I remember reading Gross’ book in 2008. I found it in a bookstore in the Jewish section of Krakow during an earlier ministry trip. Walking into various shops selling Jewish books and other items, I would ask the clerks if they were Jewish. It seemed only natural to me that people selling literature and other items pertaining to the Jewish people would also be Jewish, or at the very least, working for owners who were. But that was not the case in Krakow. Strangely enough, when I asked the clerks they often gave me an odd look and quickly set the record straight. I then responded by saying I was Jewish and really appreciated their store.
But the shop where I encountered Jan Gross’ account was run by a young woman who answered my initial question by saying, “I love the Jewish people.” She went on to tell me that she was writing her thesis paper on a very difficult subject: Polish anti-semitism after World War II. Until then I had never heard about the Jewish people leaving Poland en masse because of anti-Jewish pogroms, during and after the war. That was when she pointed me to a very slim volume written by Jan Gross, simply titled Neighbors.
The next year I led my first team of A Tour of Roses to Germany and Poland. Magda Balcerak was part of that team and we became very good friends. It was Magda who asked me, sometime after we all returned home, if I might consider bringing A Tour of Roses to Jedwabne. She had met a young woman from the town, and in the course of their conversation Magda brought up her feelings about Jewish people. The woman shook with fear, could hardly continue talking with Magda at that point. It left such a deep impression on my friend that she decided to ask me what I thought of the idea. After much soul-searching and counsel—and a ton of prayer—we handed out roses in 2010 in the little village of Jedwabne.
To my great surprise, people were mostly very receptive. We were kissed and embraced by some, questioned by others—rebuffed by one or two—but the overall response was very warm. Several people prayed with Leonid, who was on loan from Jews for Jesus, to receive the Lord. And everyone who received a rose from us took time to read the attached card:
A Rose of Remembrance
Sally pulls roses from one of the many the buckets
As we handed out roses it almost seemed like the trees, the shops, and the people, which had earlier appeared gray, dreary, and suspicious, were slowly infused with fresh color; somehow warmed, as if in the sun, and became more welcoming. Children perched on benches in the square with lovely red roses in their hands and the shopkeepers all around were holding roses, and many were smiling. I wondered to myself, as I have often since beginning A Tour of Roses, can an entire town be changed by such a simple act of kindness…? Or is it only a fleeting glimpse of God’s Kingdom come?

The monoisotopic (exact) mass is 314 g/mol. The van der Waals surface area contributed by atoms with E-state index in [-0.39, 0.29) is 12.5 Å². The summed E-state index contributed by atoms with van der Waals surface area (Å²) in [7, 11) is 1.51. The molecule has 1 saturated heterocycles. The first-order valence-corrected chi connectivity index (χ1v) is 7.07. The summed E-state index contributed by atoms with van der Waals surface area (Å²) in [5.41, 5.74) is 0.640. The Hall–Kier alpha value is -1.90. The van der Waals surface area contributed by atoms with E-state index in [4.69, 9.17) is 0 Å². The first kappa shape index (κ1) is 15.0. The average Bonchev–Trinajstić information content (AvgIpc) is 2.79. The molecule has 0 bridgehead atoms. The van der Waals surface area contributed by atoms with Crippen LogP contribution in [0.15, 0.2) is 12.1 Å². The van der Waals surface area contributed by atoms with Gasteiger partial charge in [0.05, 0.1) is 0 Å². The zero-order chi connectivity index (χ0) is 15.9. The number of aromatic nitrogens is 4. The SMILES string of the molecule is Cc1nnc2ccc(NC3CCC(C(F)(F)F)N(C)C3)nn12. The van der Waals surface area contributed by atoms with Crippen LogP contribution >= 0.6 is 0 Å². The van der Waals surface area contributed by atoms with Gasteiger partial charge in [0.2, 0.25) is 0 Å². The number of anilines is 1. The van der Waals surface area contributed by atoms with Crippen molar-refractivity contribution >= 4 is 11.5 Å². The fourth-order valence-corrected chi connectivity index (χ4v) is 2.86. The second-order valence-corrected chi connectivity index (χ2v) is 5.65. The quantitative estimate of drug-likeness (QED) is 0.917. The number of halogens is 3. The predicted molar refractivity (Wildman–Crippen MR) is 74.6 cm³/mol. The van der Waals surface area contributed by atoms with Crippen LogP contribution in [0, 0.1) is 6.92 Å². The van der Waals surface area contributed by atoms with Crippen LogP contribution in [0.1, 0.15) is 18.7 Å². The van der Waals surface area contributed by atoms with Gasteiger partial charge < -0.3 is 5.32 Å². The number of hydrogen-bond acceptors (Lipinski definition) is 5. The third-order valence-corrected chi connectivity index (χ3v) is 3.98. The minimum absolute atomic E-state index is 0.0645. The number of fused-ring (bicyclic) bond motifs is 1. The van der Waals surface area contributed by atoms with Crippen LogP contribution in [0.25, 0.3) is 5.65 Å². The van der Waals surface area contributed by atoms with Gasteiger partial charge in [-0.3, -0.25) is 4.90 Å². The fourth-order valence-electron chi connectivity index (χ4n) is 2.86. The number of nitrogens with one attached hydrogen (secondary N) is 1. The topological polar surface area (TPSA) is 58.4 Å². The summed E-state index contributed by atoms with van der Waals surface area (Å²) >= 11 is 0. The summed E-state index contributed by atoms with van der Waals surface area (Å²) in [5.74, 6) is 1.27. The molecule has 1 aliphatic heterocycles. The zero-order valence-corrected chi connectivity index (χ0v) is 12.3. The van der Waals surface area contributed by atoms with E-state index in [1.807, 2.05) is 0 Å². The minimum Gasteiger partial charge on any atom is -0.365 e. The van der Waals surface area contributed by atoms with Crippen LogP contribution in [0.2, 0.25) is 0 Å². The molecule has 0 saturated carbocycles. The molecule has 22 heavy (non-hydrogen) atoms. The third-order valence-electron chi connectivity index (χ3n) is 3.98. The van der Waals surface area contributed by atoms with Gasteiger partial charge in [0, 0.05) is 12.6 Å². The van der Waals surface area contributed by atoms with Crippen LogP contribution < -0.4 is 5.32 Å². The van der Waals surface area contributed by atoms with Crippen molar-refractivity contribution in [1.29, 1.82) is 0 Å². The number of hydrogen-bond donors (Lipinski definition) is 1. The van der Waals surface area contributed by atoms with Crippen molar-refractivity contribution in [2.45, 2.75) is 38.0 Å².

This year we considered Jedwabne in prayer and found the Lord releasing us to go again. I briefly shared in many of my U.S. concerts about Jedwabne’s history, as I understood it. I encouraged my brothers and sisters to reach out to this town with mercy and love, by writing prayers of blessing for the people. We collected some amazing prayers from believers all over the country, many of them Jewish. Below is one of my favorites:
“The voice of the man I love! Here he comes, bounding over the mountains, skipping over the hills! My darling is like a gazelle or young stag. There he is, standing outside our wall, looking in through the windows, peering in through the lattice. My darling speaks; he is saying to me, “Get up, my love! My beauty! Come away! For you see that the winter has passed, the rain is finished and gone, the flowers are appearing in the countryside, the time has come for (the birds) to sing, and the cooing of doves can be heard in the land. The fig trees are forming their unripe figs, and the grapevines in bloom give out their perfume. Get up, my love, my beauty! Come away!”
Song of Songs 2:8-13
As we come out of the winter Lord and into the spring we are reminded of how you can bring life from what was once dead. How a tree loses all its leaves in the fall and looks dead all winter. In the winter nothing grows there are no flowers and there is no beauty. But as the seasons change and the cold days disappear and the warmth of the sun returns we see how life once again blossoms.